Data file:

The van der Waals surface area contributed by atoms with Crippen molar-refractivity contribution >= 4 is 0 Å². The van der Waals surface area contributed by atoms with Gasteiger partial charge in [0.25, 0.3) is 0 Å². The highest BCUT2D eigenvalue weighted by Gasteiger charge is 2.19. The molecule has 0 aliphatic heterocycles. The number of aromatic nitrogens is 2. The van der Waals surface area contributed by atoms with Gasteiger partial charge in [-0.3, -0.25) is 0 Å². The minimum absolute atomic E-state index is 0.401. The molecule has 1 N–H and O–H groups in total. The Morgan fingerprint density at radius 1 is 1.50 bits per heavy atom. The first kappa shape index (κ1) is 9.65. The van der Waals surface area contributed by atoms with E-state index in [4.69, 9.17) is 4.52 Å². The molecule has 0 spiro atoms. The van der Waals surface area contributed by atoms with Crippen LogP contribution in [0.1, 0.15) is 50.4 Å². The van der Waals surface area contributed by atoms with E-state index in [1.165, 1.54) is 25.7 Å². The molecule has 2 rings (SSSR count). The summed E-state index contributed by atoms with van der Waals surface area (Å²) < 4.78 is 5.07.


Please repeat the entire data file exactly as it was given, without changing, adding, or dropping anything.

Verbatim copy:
The van der Waals surface area contributed by atoms with Crippen molar-refractivity contribution >= 4 is 0 Å². The van der Waals surface area contributed by atoms with Gasteiger partial charge in [0.25, 0.3) is 0 Å². The highest BCUT2D eigenvalue weighted by Gasteiger charge is 2.19. The molecule has 0 aliphatic heterocycles. The number of aromatic nitrogens is 2. The van der Waals surface area contributed by atoms with Gasteiger partial charge in [-0.3, -0.25) is 0 Å². The minimum absolute atomic E-state index is 0.401. The molecule has 1 N–H and O–H groups in total. The Morgan fingerprint density at radius 1 is 1.50 bits per heavy atom. The first kappa shape index (κ1) is 9.65. The van der Waals surface area contributed by atoms with E-state index in [4.69, 9.17) is 4.52 Å². The molecule has 0 spiro atoms. The van der Waals surface area contributed by atoms with Crippen LogP contribution in [0.1, 0.15) is 50.4 Å². The van der Waals surface area contributed by atoms with E-state index in [1.165, 1.54) is 25.7 Å². The molecule has 2 rings (SSSR count). The summed E-state index contributed by atoms with van der Waals surface area (Å²) < 4.78 is 5.07.